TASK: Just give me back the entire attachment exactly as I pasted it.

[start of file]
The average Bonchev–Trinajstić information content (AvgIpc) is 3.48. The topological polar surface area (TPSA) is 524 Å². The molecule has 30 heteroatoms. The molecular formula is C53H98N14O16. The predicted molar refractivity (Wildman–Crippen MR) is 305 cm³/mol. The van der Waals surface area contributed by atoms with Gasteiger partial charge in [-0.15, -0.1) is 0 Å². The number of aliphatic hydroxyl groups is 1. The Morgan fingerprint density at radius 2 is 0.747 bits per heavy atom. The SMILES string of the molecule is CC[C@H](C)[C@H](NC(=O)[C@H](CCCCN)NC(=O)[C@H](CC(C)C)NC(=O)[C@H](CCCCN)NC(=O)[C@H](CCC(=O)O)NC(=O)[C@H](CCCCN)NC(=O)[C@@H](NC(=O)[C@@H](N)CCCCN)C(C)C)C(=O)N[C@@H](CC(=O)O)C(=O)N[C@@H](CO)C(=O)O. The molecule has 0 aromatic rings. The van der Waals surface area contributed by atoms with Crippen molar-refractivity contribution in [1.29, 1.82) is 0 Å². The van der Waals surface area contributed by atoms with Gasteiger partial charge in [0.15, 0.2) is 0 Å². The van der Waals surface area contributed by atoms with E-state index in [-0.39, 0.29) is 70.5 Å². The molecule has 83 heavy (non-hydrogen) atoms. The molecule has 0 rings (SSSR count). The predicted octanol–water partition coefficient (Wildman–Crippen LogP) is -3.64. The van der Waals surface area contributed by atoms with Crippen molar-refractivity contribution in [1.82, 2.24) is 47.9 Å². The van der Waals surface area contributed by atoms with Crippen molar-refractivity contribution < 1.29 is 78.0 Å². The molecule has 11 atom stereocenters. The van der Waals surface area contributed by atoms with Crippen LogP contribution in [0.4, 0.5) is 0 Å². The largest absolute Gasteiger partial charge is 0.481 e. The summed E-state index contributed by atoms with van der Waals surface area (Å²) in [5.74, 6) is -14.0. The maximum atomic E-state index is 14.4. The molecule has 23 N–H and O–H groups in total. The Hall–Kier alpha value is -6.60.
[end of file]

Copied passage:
The average Bonchev–Trinajstić information content (AvgIpc) is 3.48. The topological polar surface area (TPSA) is 524 Å². The molecule has 30 heteroatoms. The molecular formula is C53H98N14O16. The predicted molar refractivity (Wildman–Crippen MR) is 305 cm³/mol. The van der Waals surface area contributed by atoms with Gasteiger partial charge in [-0.15, -0.1) is 0 Å². The number of aliphatic hydroxyl groups is 1. The Morgan fingerprint density at radius 2 is 0.747 bits per heavy atom. The SMILES string of the molecule is CC[C@H](C)[C@H](NC(=O)[C@H](CCCCN)NC(=O)[C@H](CC(C)C)NC(=O)[C@H](CCCCN)NC(=O)[C@H](CCC(=O)O)NC(=O)[C@H](CCCCN)NC(=O)[C@@H](NC(=O)[C@@H](N)CCCCN)C(C)C)C(=O)N[C@@H](CC(=O)O)C(=O)N[C@@H](CO)C(=O)O. The molecule has 0 aromatic rings. The van der Waals surface area contributed by atoms with Crippen molar-refractivity contribution in [1.29, 1.82) is 0 Å². The van der Waals surface area contributed by atoms with Gasteiger partial charge in [0.15, 0.2) is 0 Å². The van der Waals surface area contributed by atoms with E-state index in [-0.39, 0.29) is 70.5 Å². The molecule has 83 heavy (non-hydrogen) atoms. The molecule has 0 rings (SSSR count). The predicted octanol–water partition coefficient (Wildman–Crippen LogP) is -3.64. The van der Waals surface area contributed by atoms with Crippen molar-refractivity contribution in [1.82, 2.24) is 47.9 Å². The van der Waals surface area contributed by atoms with Crippen molar-refractivity contribution < 1.29 is 78.0 Å². The molecule has 11 atom stereocenters. The van der Waals surface area contributed by atoms with Crippen LogP contribution in [0.4, 0.5) is 0 Å². The largest absolute Gasteiger partial charge is 0.481 e. The summed E-state index contributed by atoms with van der Waals surface area (Å²) in [5.74, 6) is -14.0. The maximum atomic E-state index is 14.4. The molecule has 23 N–H and O–H groups in total. The Hall–Kier alpha value is -6.60.